Retired and investor residents who signed up to the CAJA after March 16, 2022, will now be charged both the SEM and the IVM social contributions, which change year after year and vary depending on their reported income.
For 2022, the following are the rates that apply to those residents. Income brackets are in Costa Rican colones (₡).
CAJA: SEM (health and maternity insurance) 2022 rates
CAJA: IVM (disability, old age, and death) 2022 rates
Are the rates double now?
Let’s say you report a $3,000 monthly income as a retired or investor resident in Costa Rica. The current exchange rate for that is almost 2 million colones (₡1,974,270, to be precise). That would put you in category number 5 of both the SEM and the IVM contributions, meaning your income level bracket pays a higher rate than the others.
If you signed up to the CAJA before March 16, 2022, your social contributions would be 10.69% of your reported income, solely for the SEM insurance. That’s ₡211,050 (around $320). However, if you registered to the CAJA after March 16, 2022, you would also need to add ₡159,719 (around $243) for the 8.09% IVM insurance rate.
So… before the regulatory reform that is now in force, a $3,000 monthly income would mean only a 10.69% social security contribution. But now, and only for residents signed up from March 16, 2022, the rate has almost doubled to 18.78%. This means that a resident with a $3,000 income has to pay ₡370,768 (around $563) — that’s 76% more.
Insured residents under previous regulations will continue under the conditions given at the time of their affiliation. The CCSS has stated that their condition will not change unless their insurance changes or they are excluded and decide to register again. This is because of the constitutional principle of non-retroactivity.
What about the CAJA rates for rentistas?
The regulation doesn’t mention the rentista residency when it comes to the CAJA rates for immigrants. The text talks only about retired or investor residents.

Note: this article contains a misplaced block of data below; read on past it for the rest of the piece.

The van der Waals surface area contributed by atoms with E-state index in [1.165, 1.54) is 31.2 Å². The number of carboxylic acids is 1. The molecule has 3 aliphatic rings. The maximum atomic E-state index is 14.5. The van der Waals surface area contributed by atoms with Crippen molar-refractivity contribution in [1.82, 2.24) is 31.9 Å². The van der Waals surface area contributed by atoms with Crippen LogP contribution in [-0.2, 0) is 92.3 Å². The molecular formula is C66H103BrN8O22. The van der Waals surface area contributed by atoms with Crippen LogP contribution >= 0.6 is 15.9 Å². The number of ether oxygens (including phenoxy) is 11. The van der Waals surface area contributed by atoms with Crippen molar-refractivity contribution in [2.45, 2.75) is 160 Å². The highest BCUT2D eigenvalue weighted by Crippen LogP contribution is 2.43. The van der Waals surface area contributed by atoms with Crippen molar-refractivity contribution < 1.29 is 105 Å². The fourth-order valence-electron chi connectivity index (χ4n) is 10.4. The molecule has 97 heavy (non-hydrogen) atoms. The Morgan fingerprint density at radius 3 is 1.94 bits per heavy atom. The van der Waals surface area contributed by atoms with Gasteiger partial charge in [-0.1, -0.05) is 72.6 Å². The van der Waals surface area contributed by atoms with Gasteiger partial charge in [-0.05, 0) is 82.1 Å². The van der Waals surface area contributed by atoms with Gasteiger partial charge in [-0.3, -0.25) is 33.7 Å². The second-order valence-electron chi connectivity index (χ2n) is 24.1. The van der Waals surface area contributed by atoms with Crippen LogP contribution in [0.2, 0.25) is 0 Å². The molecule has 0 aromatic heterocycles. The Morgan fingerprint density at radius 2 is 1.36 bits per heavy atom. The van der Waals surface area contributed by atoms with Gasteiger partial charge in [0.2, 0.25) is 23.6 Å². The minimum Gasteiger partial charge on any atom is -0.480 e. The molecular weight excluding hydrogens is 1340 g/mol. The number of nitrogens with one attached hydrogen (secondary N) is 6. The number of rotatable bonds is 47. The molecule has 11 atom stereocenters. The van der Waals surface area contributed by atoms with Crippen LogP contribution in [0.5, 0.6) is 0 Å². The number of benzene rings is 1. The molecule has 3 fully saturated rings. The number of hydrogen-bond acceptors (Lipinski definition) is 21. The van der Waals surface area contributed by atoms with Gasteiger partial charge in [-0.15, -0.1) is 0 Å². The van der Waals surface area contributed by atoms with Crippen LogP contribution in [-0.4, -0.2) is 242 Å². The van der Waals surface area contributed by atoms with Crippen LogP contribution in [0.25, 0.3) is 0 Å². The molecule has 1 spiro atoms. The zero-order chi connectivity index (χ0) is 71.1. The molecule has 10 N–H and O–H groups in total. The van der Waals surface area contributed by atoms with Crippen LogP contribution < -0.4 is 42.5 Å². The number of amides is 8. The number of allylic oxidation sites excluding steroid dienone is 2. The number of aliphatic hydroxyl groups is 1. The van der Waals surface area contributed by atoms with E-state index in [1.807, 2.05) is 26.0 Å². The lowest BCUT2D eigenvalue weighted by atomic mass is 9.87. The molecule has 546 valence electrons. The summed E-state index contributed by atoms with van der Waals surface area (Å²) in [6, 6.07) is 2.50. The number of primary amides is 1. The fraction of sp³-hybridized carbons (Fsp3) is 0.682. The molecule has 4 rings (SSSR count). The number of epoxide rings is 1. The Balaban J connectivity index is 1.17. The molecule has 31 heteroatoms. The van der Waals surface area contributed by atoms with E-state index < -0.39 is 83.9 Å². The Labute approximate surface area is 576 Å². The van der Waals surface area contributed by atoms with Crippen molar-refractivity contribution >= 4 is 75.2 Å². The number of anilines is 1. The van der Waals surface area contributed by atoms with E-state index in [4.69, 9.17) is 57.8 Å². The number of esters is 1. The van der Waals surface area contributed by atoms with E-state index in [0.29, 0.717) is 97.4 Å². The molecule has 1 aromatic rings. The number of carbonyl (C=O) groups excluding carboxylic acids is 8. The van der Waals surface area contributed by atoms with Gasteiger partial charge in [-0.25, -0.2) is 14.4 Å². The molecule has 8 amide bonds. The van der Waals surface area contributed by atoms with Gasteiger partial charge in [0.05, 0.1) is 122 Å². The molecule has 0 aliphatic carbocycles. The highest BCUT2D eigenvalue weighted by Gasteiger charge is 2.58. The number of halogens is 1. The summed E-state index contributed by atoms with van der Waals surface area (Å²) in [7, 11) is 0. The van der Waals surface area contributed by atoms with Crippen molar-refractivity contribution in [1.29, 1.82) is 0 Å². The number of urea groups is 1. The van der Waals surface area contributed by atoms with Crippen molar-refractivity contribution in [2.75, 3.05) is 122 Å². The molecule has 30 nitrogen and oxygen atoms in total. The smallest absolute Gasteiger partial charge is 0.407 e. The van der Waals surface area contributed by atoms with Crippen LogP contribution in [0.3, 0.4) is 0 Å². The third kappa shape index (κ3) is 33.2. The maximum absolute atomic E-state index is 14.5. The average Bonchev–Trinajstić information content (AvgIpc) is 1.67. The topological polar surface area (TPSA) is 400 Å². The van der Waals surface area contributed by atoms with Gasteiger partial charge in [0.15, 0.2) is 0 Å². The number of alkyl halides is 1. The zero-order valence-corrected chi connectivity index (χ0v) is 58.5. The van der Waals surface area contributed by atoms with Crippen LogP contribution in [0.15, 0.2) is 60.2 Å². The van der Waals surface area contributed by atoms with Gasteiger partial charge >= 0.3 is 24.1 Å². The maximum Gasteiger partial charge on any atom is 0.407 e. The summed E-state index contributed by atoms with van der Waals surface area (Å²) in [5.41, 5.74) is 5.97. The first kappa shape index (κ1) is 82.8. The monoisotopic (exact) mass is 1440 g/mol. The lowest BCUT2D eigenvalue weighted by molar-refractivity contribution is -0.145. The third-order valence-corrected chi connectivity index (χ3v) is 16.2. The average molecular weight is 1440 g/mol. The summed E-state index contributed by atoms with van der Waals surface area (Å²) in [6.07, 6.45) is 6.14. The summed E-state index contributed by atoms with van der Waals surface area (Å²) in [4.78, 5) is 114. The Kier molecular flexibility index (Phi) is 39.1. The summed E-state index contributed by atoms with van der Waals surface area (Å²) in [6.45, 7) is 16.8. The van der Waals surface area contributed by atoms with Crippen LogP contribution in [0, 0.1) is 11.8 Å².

However, we cannot absolutely guarantee that rentistas won’t get charged, since sometimes there’s a big gap between what the law says and what officials understand or do.
Our immigration legal team has its eyes put on this and is waiting for any anomaly to start acting. Since the regulation only recently came into effect, the only way we have to fight against apparent unfair charges is to appeal them once they happen.
If you are a rentista resident and have further questions, please reach out to us.
Is this temporary or permanent?
This reform suppresses all past regulations concerning insurance for immigrants in Costa Rica. It came into effect six months after its publication in the official gazette, and only a new reform can dilute the effect of these changes.
The way of appeal could bring hope for new residents, but only after complaints are filed through official channels.
Outlier Legal has historically helped foreigners in their process of becoming residents and will continue to do so. We are studying the effects this reform is having on immigrants as well as the drafting of the new regulation to appeal in a well-founded way.
We are also vigilant of abuses against residents who signed up previously.